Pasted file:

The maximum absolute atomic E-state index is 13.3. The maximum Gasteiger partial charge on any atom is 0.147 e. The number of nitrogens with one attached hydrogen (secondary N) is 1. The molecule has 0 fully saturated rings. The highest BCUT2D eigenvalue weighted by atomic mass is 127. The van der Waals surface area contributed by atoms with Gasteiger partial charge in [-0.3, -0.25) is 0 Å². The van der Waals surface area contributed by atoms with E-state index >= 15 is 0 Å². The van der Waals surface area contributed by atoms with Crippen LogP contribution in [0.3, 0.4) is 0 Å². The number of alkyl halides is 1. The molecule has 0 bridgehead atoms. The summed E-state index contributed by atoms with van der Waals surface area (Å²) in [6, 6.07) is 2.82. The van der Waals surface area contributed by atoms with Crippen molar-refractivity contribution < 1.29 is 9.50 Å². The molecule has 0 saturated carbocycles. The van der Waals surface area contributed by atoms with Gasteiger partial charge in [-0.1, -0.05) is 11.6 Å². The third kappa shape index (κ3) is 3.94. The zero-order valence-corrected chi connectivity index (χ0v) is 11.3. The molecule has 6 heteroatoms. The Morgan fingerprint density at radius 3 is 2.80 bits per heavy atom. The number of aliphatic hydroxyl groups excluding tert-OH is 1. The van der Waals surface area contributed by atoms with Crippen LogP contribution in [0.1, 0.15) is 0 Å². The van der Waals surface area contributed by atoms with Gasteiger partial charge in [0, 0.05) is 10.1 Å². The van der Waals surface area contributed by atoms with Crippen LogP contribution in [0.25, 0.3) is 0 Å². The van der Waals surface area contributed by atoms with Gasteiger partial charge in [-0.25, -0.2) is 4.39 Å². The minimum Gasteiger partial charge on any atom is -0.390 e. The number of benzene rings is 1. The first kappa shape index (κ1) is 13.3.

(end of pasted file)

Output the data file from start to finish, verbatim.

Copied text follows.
The maximum absolute atomic E-state index is 13.3. The maximum Gasteiger partial charge on any atom is 0.147 e. The number of nitrogens with one attached hydrogen (secondary N) is 1. The molecule has 0 fully saturated rings. The highest BCUT2D eigenvalue weighted by atomic mass is 127. The van der Waals surface area contributed by atoms with Gasteiger partial charge in [-0.3, -0.25) is 0 Å². The van der Waals surface area contributed by atoms with E-state index >= 15 is 0 Å². The van der Waals surface area contributed by atoms with Crippen LogP contribution in [0.3, 0.4) is 0 Å². The number of alkyl halides is 1. The molecule has 0 bridgehead atoms. The summed E-state index contributed by atoms with van der Waals surface area (Å²) in [6, 6.07) is 2.82. The van der Waals surface area contributed by atoms with Crippen molar-refractivity contribution < 1.29 is 9.50 Å². The molecule has 0 saturated carbocycles. The van der Waals surface area contributed by atoms with Gasteiger partial charge in [-0.1, -0.05) is 11.6 Å². The third kappa shape index (κ3) is 3.94. The zero-order valence-corrected chi connectivity index (χ0v) is 11.3. The molecule has 6 heteroatoms. The Morgan fingerprint density at radius 3 is 2.80 bits per heavy atom. The number of aliphatic hydroxyl groups excluding tert-OH is 1. The van der Waals surface area contributed by atoms with Crippen LogP contribution in [0.1, 0.15) is 0 Å². The van der Waals surface area contributed by atoms with Gasteiger partial charge in [0, 0.05) is 10.1 Å². The van der Waals surface area contributed by atoms with Crippen LogP contribution in [0.25, 0.3) is 0 Å². The van der Waals surface area contributed by atoms with Gasteiger partial charge in [-0.25, -0.2) is 4.39 Å². The minimum Gasteiger partial charge on any atom is -0.390 e. The number of benzene rings is 1. The first kappa shape index (κ1) is 13.3.